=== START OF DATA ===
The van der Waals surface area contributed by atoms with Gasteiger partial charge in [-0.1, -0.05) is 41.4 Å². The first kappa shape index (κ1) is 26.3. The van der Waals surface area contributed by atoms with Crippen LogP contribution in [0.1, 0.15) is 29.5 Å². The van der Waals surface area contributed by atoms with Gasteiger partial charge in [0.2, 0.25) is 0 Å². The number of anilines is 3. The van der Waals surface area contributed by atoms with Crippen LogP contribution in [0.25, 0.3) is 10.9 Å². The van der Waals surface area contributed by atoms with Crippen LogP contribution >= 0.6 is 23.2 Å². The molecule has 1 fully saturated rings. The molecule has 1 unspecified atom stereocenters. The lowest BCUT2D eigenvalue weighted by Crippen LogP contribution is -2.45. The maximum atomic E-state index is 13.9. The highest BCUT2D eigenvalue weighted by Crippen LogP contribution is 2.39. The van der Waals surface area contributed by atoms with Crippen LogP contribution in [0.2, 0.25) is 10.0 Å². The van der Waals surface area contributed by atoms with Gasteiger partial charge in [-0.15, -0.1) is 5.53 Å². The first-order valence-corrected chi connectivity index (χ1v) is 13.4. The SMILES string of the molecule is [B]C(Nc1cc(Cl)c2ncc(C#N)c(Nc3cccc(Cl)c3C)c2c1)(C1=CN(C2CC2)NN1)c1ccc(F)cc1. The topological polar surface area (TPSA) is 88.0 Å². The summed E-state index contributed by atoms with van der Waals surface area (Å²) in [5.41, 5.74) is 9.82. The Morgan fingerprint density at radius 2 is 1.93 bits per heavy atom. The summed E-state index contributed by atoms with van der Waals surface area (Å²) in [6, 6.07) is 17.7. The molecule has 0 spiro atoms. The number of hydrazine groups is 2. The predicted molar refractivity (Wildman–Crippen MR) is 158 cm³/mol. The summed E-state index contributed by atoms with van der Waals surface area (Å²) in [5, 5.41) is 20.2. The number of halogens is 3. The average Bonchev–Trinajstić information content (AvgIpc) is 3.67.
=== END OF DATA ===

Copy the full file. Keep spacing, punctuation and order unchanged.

The van der Waals surface area contributed by atoms with Gasteiger partial charge in [-0.1, -0.05) is 41.4 Å². The first kappa shape index (κ1) is 26.3. The van der Waals surface area contributed by atoms with Crippen LogP contribution in [0.1, 0.15) is 29.5 Å². The van der Waals surface area contributed by atoms with Gasteiger partial charge in [0.2, 0.25) is 0 Å². The number of anilines is 3. The van der Waals surface area contributed by atoms with Crippen LogP contribution in [0.25, 0.3) is 10.9 Å². The van der Waals surface area contributed by atoms with Crippen LogP contribution >= 0.6 is 23.2 Å². The molecule has 1 fully saturated rings. The molecule has 1 unspecified atom stereocenters. The lowest BCUT2D eigenvalue weighted by Crippen LogP contribution is -2.45. The maximum atomic E-state index is 13.9. The highest BCUT2D eigenvalue weighted by Crippen LogP contribution is 2.39. The van der Waals surface area contributed by atoms with Crippen LogP contribution in [0.2, 0.25) is 10.0 Å². The van der Waals surface area contributed by atoms with Gasteiger partial charge in [-0.15, -0.1) is 5.53 Å². The first-order valence-corrected chi connectivity index (χ1v) is 13.4. The SMILES string of the molecule is [B]C(Nc1cc(Cl)c2ncc(C#N)c(Nc3cccc(Cl)c3C)c2c1)(C1=CN(C2CC2)NN1)c1ccc(F)cc1. The topological polar surface area (TPSA) is 88.0 Å². The summed E-state index contributed by atoms with van der Waals surface area (Å²) in [5.41, 5.74) is 9.82. The Morgan fingerprint density at radius 2 is 1.93 bits per heavy atom. The summed E-state index contributed by atoms with van der Waals surface area (Å²) in [6, 6.07) is 17.7. The molecule has 0 spiro atoms. The number of hydrazine groups is 2. The predicted molar refractivity (Wildman–Crippen MR) is 158 cm³/mol. The summed E-state index contributed by atoms with van der Waals surface area (Å²) in [5, 5.41) is 20.2. The number of halogens is 3. The average Bonchev–Trinajstić information content (AvgIpc) is 3.67.